Bounce Rate 100%

My site got several hits yesterday from obscure places like Montana and Indiana and Google Analytics shows a Bounce Rate = 100% for every “visitor”.

Had the locations been places like California I would assume it was a Google or Yahoo spider, but Montana?

Any idea what is really going on?

Did a bored rancher in Montana stumble across my website and leave in a second, or is there a more reasonable thing happening here? :slight_smile:

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:laughing: I like that !!

Spiders can be detected and are not added to your hit results. I have always wondered and would like to know how spiders can be detected.

Were the hits from a desktop, tablet or mobile?

12 desktop, 1 mobile. Average session duration 00:00:00

The hits are from smaller states and unheard of locations, like Baileyville, Kansas.

Maybe the Chinese have me in their sights?! :sunglasses:

If they were mobile they could be anybody travelling but desktops seems strange.

Maybe search for “Kansas” and see if there is any mention of your site.

Maybe the Chinese have me in their sights?! :sunglasses:

Is there an abundance of Chinese in Baileyville, Kansas?

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There aren’t many Chinese in Kansas! :smile:

Maybe there is an evil chain of bots that have infected ranchers’ computers and the Chinese are plotting a DDOS attack on my site on New year’s Day? :frowning:

You will always get that with bounces because they can’t calculate the time spent on a page. I think it works out the time from the time of landing, to the time loading the next page. So if they only look at one page, you miss that data.
It is quite possible that the bouncers read the whole page and enjoyed the article, but also possible they thought it sucked and instantly hit “Back”, we cannot know when it’s a bounce.


I thought JavaScript was supposed to solve this issue because it could keep querying the page and not require hearing back from the server?

Do you think these are legitimate people or bots?

If these were real people, I’m confused how they found my site since it isn’t indexed very well yet and is low on content as it is new.

Check the source, there is a lot of referral spam about, which can distort the figures on a low-traffic site. They are usually referrals from spammy sites, often with “SEO” or similar in the title.
Bots may also show direct in the source. That’s not to say all direct traffic is bots, but you are unlikely to get much direct traffic on an unknown site.

If it is indexed at all, people can find it. They could be genuine visitors. If you don’t have much content yet, that would explain the bounce rate. They are all in the USA which I guess is your target region. A lot of spam referrals come from places like Brazil for example, but they can come from anywhere in the world.
If the site is WIP you may want to keep it from the index until it’s ready:

<meta name="robots" content="nofollow, noarchive, noindex"> 

I normally add that to WIP pages, just remember to remove it when you are done.
Bad crawlers may ignore this, but it can help stop “real” people stumbling over your unfinished work.

I don’t know what kind of site you’re referring to, but here’s a good explanation about bounce rates:

Most people get this wrong (including this thread). Bounce rate simply indicates the number of people who leave your site from the landing page without interacting. They don’t do anything recordable, they don’t check out other pages, they just leave. But as far as I’ve read, there’s no real time factor there. They could read the entirety of the content available from the home page, or they could leave in a second, after seeing the page load.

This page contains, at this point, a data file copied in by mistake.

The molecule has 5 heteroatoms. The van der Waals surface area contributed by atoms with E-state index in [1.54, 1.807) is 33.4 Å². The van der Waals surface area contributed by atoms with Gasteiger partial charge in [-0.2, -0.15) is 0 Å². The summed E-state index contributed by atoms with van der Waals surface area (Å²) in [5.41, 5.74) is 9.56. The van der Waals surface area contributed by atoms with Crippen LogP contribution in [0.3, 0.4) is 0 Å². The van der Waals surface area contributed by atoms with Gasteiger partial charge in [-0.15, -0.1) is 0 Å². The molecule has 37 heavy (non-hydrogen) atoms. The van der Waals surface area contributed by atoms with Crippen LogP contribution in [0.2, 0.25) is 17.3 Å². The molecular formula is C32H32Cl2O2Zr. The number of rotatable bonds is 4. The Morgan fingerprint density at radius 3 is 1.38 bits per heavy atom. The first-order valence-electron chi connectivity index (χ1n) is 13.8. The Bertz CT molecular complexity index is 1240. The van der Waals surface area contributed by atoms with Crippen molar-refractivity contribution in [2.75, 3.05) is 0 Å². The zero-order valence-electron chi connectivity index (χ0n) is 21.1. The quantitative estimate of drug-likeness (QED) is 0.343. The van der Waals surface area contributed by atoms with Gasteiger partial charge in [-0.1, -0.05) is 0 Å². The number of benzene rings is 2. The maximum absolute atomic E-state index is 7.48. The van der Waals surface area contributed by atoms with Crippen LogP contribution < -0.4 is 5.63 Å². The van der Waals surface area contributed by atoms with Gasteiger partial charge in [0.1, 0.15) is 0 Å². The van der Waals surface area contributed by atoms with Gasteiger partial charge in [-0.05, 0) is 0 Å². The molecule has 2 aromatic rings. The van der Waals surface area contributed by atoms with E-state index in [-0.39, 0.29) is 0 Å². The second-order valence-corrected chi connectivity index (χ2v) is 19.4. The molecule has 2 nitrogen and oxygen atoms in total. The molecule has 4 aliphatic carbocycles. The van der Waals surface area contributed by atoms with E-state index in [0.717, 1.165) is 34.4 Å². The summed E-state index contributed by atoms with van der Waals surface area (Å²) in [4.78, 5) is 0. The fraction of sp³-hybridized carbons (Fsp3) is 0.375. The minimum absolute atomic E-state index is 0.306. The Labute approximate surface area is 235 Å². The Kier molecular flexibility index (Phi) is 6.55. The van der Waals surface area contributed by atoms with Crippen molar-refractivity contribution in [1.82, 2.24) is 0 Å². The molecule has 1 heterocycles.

So for example, if you have a one-page informational website for people with no CTA or other pages or gimmicks, your bounce rate for all visitors could be 100% and you’d have no reason to worry - it would just become a useless metric.

Back to the topic: Maybe those people simply arrived at your site and realized that they didn’t need/want it, or that it wasn’t the same place they’d thought, or wasn’t local enough, or any number of things? Or maybe they gleaned what they needed from that landing page?


The only logical reason can be that they did not find anything worth their while on the site.

but check the IP address of the visitor…check if they follow a pattern…

or can be a hacker…

Not the only logical reason at all.


How do I do this in Google Analytics?

Acquisition - All Traffic - Source/Medium
That will list all sources.

You can show Source as a Secondary Dimension in other views, Eg, in Location, click:
Secondary Dimension - Acquisition - Source
That will show the sources from the different locations.

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Under Acquisition → All Traffic → Source/Medium

You can then take a look and see that some of the referral sources (or in some cases, nearly all of them) are dubious in nature. Using your own judgement, of course.


Some good examples for referral spam in there.

Yeah… unfortunately. :frowning:


I like to filter them. Though it does not stop them visiting and using your bandwidth, it clears up the Analytics view.
It can be tiresome adding lots of filters, but you can use regex so it filters anything with “best-seo” or “for-your-website” etc…

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Dumb question, but what is the best way to really learn how to use Google Analytics. I have never really been impressed with it, and that is probably due to my ignorance.

I want to really learn more about SEO and analytics, but only have so much time, so anyway to speed up my learning would be great.

There is a Google Analytics Certification:

It suggests these 2 courses to prepare:

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